About half way through Faith Under Fire I almost put it down. The pages were filled with a certain degree of arrogance. As Benimoff details his perfect life filled with a supportive church, a beautiful wife and two amazing children, followed by his sojourn into a dangerous battlefield where everyone’s lives are being shredded but his own, the reader gets the sense that like many Evangelical Christians he believes Christ serves as a shield of some sort. He is impervious to the effects of War, and while his comrades are losing their wits and their limbs on the battlefield, and losing their wives at home, Benimoff is able to minister to their needs with a mind untainted by the horrors around him.
At some point something begins to change however, and this is what makes Faith Under Fire such an interesting read. Early on in his service Benimoff makes the conscious decision to be on the front lines with the men he is serving, something that many other chaplains don’t do. In fact, the practice is discouraged by the military all together. Benimoff fights hard to be placed where he can do the most good, and in turn earns the respect of the troops. Perhaps he ventures too far down the rabbit hole though, because over time the things he saw begin to rob him of his faith in a loving God.
Returning to his home in Colorado, Benimoff is a changed man. He is abusive towards his wife and kids. He stops going to church. He’s unable to minister to the men on the base. Admittedly, he no longer believes in God at all. War has changed him as well, and he is suffering from Post Traumatic Stress Disorder as are so many other soldiers like him. It was a bitter pill to swallow, but the man so used to ministering to others was in need of ministering himself. How could he have fallen so far?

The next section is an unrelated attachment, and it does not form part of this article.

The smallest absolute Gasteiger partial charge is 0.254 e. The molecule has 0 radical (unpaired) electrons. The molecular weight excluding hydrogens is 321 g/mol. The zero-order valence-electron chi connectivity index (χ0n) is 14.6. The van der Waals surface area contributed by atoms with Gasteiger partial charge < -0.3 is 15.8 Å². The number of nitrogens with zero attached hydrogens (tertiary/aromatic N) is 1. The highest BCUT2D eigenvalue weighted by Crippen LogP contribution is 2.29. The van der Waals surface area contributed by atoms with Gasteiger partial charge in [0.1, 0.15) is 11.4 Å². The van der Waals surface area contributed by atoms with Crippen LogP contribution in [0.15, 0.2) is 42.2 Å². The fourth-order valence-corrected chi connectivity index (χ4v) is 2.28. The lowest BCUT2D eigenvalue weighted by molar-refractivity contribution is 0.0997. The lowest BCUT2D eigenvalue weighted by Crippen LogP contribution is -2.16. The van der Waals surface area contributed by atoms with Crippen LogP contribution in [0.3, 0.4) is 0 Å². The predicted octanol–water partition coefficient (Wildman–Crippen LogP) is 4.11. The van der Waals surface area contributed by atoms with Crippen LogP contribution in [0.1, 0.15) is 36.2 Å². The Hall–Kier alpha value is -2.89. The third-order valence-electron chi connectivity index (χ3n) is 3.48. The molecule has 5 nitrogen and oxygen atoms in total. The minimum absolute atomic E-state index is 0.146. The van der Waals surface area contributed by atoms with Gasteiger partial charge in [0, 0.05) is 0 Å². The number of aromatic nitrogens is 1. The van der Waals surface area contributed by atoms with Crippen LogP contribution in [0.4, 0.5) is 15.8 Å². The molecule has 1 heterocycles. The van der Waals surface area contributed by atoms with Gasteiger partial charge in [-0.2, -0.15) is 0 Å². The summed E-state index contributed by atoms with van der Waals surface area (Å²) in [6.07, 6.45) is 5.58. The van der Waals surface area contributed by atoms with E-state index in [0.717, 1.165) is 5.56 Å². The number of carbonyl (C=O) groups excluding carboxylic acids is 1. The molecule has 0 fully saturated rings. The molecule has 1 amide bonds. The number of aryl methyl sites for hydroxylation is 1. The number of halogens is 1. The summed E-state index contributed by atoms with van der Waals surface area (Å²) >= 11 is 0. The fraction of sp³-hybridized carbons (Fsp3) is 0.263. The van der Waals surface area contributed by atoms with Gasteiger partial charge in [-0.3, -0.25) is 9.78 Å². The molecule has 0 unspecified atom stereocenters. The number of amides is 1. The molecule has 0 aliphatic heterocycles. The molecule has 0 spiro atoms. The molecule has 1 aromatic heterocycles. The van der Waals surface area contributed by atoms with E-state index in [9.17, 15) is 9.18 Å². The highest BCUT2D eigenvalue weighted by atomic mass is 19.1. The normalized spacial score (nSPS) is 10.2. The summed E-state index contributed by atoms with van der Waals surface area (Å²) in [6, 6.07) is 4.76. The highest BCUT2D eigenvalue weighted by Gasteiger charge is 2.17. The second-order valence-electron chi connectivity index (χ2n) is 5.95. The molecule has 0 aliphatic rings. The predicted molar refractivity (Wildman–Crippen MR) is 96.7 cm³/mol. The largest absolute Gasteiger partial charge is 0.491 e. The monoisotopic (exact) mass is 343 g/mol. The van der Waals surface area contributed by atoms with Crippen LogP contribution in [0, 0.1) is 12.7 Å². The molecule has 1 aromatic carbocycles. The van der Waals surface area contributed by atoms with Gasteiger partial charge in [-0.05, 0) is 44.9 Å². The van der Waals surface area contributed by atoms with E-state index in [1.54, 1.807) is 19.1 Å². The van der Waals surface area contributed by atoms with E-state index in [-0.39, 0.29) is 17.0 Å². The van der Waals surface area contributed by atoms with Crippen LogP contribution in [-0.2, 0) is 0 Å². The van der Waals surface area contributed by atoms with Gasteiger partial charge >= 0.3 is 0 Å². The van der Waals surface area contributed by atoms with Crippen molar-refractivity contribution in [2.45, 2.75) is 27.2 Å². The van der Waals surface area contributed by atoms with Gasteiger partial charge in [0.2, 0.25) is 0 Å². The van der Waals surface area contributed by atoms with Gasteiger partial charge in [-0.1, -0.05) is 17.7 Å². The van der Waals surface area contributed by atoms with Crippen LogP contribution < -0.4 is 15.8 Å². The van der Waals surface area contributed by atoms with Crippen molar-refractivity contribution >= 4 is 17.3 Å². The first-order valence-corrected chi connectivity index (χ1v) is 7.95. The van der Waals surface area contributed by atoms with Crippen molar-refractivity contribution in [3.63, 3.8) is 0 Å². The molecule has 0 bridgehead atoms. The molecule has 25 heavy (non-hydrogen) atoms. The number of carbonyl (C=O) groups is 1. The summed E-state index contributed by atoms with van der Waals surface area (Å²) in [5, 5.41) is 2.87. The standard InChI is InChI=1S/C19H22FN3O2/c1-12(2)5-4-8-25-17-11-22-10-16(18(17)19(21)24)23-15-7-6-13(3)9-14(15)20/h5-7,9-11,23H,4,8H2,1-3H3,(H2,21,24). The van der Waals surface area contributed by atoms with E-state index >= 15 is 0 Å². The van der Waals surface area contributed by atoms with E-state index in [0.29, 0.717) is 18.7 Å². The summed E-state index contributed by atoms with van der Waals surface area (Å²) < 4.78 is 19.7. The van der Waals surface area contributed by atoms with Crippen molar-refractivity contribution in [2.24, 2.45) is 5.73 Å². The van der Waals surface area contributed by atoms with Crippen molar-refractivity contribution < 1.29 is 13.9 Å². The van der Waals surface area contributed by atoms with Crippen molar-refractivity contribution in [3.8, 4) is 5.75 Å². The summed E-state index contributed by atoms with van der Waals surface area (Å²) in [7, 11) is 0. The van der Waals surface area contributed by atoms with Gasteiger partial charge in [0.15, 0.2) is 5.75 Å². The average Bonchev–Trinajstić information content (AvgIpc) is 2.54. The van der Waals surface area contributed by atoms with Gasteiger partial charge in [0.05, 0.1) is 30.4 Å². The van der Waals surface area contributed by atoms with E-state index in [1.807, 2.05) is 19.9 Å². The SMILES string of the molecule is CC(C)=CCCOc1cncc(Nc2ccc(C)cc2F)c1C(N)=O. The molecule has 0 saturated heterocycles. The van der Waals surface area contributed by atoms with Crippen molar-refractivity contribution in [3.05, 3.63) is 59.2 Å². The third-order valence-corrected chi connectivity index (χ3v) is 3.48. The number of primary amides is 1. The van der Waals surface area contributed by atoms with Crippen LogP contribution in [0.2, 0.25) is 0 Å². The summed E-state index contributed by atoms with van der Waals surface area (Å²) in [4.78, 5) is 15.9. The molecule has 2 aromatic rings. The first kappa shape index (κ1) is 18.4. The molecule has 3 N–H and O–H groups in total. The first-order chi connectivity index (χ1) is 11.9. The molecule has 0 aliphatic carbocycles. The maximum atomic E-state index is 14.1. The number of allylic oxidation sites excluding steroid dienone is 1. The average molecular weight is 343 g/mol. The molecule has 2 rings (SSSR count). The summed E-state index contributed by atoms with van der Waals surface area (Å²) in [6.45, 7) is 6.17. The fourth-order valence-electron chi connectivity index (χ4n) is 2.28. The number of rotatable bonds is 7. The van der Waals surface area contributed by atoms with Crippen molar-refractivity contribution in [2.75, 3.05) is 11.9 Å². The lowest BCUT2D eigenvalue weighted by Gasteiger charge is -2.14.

There are no easy solutions in this book, though the reader would like for nothing more than for Benimoff to recover fully from the stresses of war by the last page of the manuscript. Through proper treatment and support from his family he slowly begins to return to the duties of his professional calling and his adult responsibilities to his family. Even though he makes peace with God, I’m never convinced that he has as much conviction at the end of the book as he did at the beginning. In time though daisies will grow on the fields that bodies once laid, right?